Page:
When the law now commonly referred to as “Obamacare” was first debated more than two years ago, I was strongly opposed to it. I rejected as a matter of principle the idea of government involvement in healthcare. I did not think that the government could do anything to help the problems our country faces regarding affordability and availability of medical care to all. On the day the law passed Congress and was signed by President Obama I was attending a business meeting in England. An English colleague rejoiced at the news, while I expressed serious reservations and disappointment. She saw it as a small victory that our country finally took a step to providing medical coverage for all its citizens. After all, we were the one remaining major industrialized country that still did not do this. By European standards the healthcare situation in the United States was simply barbaric. Sure, they recognized that we have some of the best quality healthcare in the world, but for significant portions of our population this remained inaccessible due to costs. At the time I acknowledged the problems she pointed out but argued that Obamacare and government involvement in healthcare did not offer a helpful solution.
Today, when the Supreme Court upheld the healthcare act, I rejoiced. This obvious contradiction can be explained by the shift in my own viewpoint over the last couple years. This shift comes from my frustrations with skyrocketing healthcare costs and the lack of any other realistic proposal to begin addressing them. It comes also from my growing awareness of the growing number of people who either have no healthcare insurance or whose insurance premiums and costs are increasingly burdensome. My family would be in the latter category. Thankfully we do have health insurance, but each year our premiums climb and I can only mitigate that climb by continuing to increase our annual deductible. Our health insurance premium alone takes a serious bite out of our pay each month and there is not a thing I can do to reduce it. Even with that insurance available to us we avoid going to the doctor unless we really have to because the deductible costs us so much. But again, we are fortunate in that we at least have some type of coverage.
I recognize now that enacting this law is a matter of justice. It is a matter of making sure that the most disadvantaged members of our society do not fall through the cracks. Those opposed to Obamacare will raise all sorts of arguments against it. They will rail against the growing infringement of government on our lives. They will discuss the political impact and a multitude of other issues. But as this article from Sojourners points out, for believers these shouldn't be the main issues. As Jim Wallis, the author of the article states:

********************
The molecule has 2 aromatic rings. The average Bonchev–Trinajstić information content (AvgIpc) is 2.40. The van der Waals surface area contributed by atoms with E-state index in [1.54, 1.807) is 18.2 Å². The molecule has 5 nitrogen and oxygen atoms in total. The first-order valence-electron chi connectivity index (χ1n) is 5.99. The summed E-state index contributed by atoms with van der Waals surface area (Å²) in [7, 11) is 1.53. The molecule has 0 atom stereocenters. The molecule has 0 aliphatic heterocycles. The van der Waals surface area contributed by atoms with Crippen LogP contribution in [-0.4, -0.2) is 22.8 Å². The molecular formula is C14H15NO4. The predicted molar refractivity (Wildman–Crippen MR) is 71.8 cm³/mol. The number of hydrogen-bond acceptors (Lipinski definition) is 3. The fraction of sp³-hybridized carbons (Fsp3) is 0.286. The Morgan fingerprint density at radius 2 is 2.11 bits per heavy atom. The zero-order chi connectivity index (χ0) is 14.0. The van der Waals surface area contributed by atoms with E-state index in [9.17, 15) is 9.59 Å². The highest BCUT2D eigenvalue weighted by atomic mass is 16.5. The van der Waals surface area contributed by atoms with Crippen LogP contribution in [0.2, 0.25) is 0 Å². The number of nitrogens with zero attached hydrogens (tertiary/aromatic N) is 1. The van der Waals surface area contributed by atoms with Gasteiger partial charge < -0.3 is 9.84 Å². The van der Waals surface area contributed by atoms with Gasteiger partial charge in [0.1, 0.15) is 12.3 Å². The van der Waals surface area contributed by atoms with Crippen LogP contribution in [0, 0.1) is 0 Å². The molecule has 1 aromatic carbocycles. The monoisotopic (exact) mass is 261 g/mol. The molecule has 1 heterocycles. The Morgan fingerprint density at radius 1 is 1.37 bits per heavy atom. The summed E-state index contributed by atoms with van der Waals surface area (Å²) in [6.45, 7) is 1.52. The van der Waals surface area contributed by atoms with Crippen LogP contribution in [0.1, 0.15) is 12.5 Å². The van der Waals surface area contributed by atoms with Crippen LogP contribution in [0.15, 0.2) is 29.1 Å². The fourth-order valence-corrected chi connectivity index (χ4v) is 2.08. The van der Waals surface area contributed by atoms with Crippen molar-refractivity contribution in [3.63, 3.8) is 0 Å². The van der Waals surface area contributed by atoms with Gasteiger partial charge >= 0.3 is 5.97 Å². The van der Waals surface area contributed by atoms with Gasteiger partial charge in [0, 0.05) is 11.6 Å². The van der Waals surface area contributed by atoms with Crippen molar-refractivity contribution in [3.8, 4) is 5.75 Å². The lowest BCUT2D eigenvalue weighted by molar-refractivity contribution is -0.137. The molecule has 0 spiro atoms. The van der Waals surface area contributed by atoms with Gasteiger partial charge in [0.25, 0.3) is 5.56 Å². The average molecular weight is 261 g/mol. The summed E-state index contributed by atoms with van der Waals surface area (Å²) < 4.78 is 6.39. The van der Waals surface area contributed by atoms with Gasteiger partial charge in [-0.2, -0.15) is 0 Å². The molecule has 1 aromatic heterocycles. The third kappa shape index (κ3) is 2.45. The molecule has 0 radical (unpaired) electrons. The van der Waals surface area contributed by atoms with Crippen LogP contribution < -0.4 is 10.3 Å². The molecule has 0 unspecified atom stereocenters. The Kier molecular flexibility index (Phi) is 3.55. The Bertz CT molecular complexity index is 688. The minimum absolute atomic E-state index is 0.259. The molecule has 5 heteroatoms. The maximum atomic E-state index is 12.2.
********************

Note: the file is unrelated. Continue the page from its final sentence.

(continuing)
“Our bottom line is different. We don't start with politics, but rather with how these decisions affect real people.”
As God's people we should be raising our voices in defense of those who are left behind by our economic system. We should be looking after those in need. We should not leave them at the mercy of an impersonal market economy. The market economy, despite its strong advocates in the conservative political ranks, is not going to solve the healthcare problems we face. The market economy doesn't look out for the outcasts of society. It chews them up, tramples them down and grinds them to dust. We should be doing all we can to counteract that. It's not a perfect solution by any means, but this healthcare act takes us a step in the right direction.
I am not familiar with all the provisions of the act but from what I understand, as someone who already has insurance, the impact on me will be minimal. In fact it may be positive, if it can begin to reign in rising costs. I am pleased by many provisions of the act such as those described in this chart.
I no longer share the fear of the government compelling us to buy health insurance. In fact I do not understand why we tolerate requirements to purchase insurance for our vehicles but vehemently resist any suggestion that we be required to carry insurance for our health. Where are our priorities?
I'm open to changes and improvements in this law, but I think that lobbying for its repeal would be a huge step backward. I would love to hear some meaningful proposals from those who oppose this act. I don't consider healthcare savings accounts to be a viable option, because they require that you actually have money to invest in them in the first place. Even if I were freed entirely from my monthly insurance premiums and put that entire amount in an HSA, an unlikely possibility, I could easily be bankrupted by a serious medical problem. So if you oppose Obamacare, bring some real suggestions to the table, suggestions that look out for the most needy and disadvantaged in our society. I'd love to hear some suggestions that see medical care as something other than a for-profit business. But I suppose that in suggesting this I mark myself already as radical. I'm okay with that, because I think we need some radical new ideas. I don't think Obamacare is the final solution, but I do believe that it is a step in the right direction.